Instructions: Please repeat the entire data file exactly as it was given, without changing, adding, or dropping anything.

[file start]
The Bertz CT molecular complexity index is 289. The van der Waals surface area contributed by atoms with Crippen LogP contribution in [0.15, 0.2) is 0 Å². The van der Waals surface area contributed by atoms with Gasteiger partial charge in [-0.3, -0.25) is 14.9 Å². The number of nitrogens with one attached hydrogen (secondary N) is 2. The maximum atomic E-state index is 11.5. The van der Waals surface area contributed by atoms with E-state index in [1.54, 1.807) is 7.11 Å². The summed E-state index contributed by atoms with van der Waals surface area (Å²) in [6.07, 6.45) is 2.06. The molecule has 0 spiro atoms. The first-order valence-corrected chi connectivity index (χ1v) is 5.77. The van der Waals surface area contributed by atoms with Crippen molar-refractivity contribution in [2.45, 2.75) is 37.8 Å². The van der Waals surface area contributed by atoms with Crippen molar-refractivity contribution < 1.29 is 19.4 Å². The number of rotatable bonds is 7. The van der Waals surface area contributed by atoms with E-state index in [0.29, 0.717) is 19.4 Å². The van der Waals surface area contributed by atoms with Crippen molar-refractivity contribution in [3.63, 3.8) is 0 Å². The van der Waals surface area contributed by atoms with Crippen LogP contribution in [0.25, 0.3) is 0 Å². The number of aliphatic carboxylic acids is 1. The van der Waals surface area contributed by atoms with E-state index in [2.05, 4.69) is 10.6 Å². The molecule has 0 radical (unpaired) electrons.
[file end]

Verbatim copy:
The Bertz CT molecular complexity index is 289. The van der Waals surface area contributed by atoms with Crippen LogP contribution in [0.15, 0.2) is 0 Å². The van der Waals surface area contributed by atoms with Gasteiger partial charge in [-0.3, -0.25) is 14.9 Å². The number of nitrogens with one attached hydrogen (secondary N) is 2. The maximum atomic E-state index is 11.5. The van der Waals surface area contributed by atoms with E-state index in [1.54, 1.807) is 7.11 Å². The summed E-state index contributed by atoms with van der Waals surface area (Å²) in [6.07, 6.45) is 2.06. The molecule has 0 spiro atoms. The first-order valence-corrected chi connectivity index (χ1v) is 5.77. The van der Waals surface area contributed by atoms with Crippen molar-refractivity contribution in [2.45, 2.75) is 37.8 Å². The van der Waals surface area contributed by atoms with Crippen molar-refractivity contribution < 1.29 is 19.4 Å². The number of rotatable bonds is 7. The van der Waals surface area contributed by atoms with E-state index in [0.29, 0.717) is 19.4 Å². The van der Waals surface area contributed by atoms with Crippen molar-refractivity contribution in [3.63, 3.8) is 0 Å². The van der Waals surface area contributed by atoms with Crippen LogP contribution in [0.25, 0.3) is 0 Å². The number of aliphatic carboxylic acids is 1. The van der Waals surface area contributed by atoms with E-state index in [2.05, 4.69) is 10.6 Å². The molecule has 0 radical (unpaired) electrons.